We are fascinated with heroes. Their stories inspire us; their stories encourage us; their exploits and their deeds captivate our imagination and give us hope. Heroes seem larger-than-life. They stand against seemingly overwhelming odds; yet, they persevere. They maintain their focus on their task and stand against daunting opposition to the end. We want to be like them!
Heroes can be found in almost any area of life. Some people have political champions; others look up to those who are successful in sports. The Medal of Honor is given to military heroes; those who risk their lives for brothers in arms.
But of all the heroes we may read about and seek to emulate, none stands taller, at least in my mind, than the heroes of the Church—the Captains of the Kirk! I admire the zeal and commitment of my Scottish and Presbyterian forefathers. Their example challenges me as I seek to walk faithfully before the Lord, because heroism is indeed contagious! Let me share with you some stories.
The seed of the Reformation in Scotland first sprouted in the preaching of a young man by the name of Patrick Hamilton. Hamilton was a member of the Scottish royalty; he was the grandson of King James II. In the early 16th century he learned of the German Reformation while studying in Paris. He brought these doctrines back to his native country, as well as a desire to give the Holy Scriptures to the people of Scotland. This zeal consumed him; yet, it also led to his arrest, trial, condemnation, and execution, all of which happened in one day. However, as Hamilton languished at the stake, one of his opponents said, “I fear the smoke of Patrick Hamilton will affect all that it blows upon.”
And Hamilton’s influence did indeed carry on after his death in the work of George Wishart. Like Hamilton, Wishart learned of the doctrines of the Reformation while studying for the ministry. He was later accused of heresy and fled for safety in England. But he had a heart for his people; he had a desire to see his country freed from religious tyranny.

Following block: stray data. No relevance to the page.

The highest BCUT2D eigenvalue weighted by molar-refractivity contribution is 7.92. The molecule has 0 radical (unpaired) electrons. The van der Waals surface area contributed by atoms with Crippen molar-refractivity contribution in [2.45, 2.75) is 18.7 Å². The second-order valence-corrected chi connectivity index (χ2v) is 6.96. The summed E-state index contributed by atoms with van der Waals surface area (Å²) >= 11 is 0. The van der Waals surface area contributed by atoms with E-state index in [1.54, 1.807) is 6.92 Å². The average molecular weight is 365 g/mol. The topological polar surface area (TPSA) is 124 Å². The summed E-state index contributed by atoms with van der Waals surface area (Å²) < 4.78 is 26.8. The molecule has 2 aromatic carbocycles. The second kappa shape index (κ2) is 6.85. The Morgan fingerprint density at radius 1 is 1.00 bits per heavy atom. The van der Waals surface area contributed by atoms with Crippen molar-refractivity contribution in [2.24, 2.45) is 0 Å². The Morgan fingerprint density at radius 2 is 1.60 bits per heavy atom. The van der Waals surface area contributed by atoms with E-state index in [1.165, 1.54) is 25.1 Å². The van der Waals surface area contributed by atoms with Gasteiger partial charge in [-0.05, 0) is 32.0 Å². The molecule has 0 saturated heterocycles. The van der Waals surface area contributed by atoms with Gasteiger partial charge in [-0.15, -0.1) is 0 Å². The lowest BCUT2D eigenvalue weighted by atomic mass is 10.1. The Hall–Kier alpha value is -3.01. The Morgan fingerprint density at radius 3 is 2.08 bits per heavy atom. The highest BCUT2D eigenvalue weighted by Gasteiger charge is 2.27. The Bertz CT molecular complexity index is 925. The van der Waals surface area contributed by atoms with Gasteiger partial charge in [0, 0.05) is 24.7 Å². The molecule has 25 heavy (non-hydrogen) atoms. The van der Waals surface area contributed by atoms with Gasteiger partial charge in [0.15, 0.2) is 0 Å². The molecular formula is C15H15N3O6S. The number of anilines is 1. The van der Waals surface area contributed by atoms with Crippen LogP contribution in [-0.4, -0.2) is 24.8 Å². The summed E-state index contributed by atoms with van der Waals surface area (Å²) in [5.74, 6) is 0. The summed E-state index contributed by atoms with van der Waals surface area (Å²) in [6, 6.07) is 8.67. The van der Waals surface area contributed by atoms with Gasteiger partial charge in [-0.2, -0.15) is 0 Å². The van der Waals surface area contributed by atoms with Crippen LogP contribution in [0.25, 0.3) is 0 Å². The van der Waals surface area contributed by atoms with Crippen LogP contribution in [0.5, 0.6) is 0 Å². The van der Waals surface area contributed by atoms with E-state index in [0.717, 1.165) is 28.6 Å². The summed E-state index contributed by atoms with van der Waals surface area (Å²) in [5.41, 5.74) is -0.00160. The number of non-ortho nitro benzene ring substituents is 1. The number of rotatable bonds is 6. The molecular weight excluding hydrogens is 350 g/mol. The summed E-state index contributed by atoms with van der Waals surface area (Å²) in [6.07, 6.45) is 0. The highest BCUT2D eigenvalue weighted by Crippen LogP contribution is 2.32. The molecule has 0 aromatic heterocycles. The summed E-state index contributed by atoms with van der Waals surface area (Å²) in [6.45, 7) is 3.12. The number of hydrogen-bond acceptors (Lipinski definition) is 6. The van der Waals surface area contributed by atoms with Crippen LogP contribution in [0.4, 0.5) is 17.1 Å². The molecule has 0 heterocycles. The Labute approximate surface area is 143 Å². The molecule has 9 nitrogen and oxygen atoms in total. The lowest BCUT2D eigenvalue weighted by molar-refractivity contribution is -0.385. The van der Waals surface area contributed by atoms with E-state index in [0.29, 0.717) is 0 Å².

So he returned to Scotland and conducted a clandestine itinerant ministry. The religious authorities tried to find him, even employing spies and assassins to kill him. But George Wishart providentially evaded capture time and again. In one incident, when a rogue priest was apprehended in a failed attempt to stab Wishart with a dagger, Wishart interceded for the man’s life. Nevertheless, George Wishart was eventually arrested, tried, and put to death. But his life did have a purpose, and God used him to expand the glory of His Kingdom. Because, before he died, he was able to influence one of his bodyguards, a man by the name of John Knox.
John Knox would become the father of Presbyterianism. His was a life full of adventure, full of excitement, and full of dedication. John Knox would experience the drama of a castle siege, the horror of a slave ship, the loneliness of exile, and the intrigue of international politics. And through it all, Knox would carry with him a zeal for biblical truth that was rooted in the work of Patrick Hamilton and George Wishart. God used Knox to establish the Scottish Church and to codify a summary of biblical doctrine and church polity.
And the legacy of Knox continued on in the work of Samuel Rutherford and George Gillespie at the Westminster Assembly. Knox’s influence carried over in the American colonies through the ministry of men like John Witherspoon and Samuel Davies. The same zeal for doctrinal purity, and the acknowledgment of Jesus’ reign over all areas of life, became the resonating chord of the American War for Independence. And it is indeed that same spiritual flame that is needed in our era today.
The men listed above represent only a small portion of my heroes of the faith. But what we can see by examining their lives is that their zeal, their commitment, and their dedication was carried on by others. And it continues to live on in the hearts of faithful men and women even to this day.
That is why their stories are so exciting to me. The work is not finished, the Kingdom is advancing, and there is much work to do. And as God used them, He could use you and me. May it be! Let us live our lives empowered by the Holy Spirit, like the heroes of old, for the glory of God and the expanse of the Kirk!
Originally published in the June, 2012 edition of Every Thought Captive.
And to make it legal, the opinions expressed herein are not necessarily those of the other elders or members of Providence Church.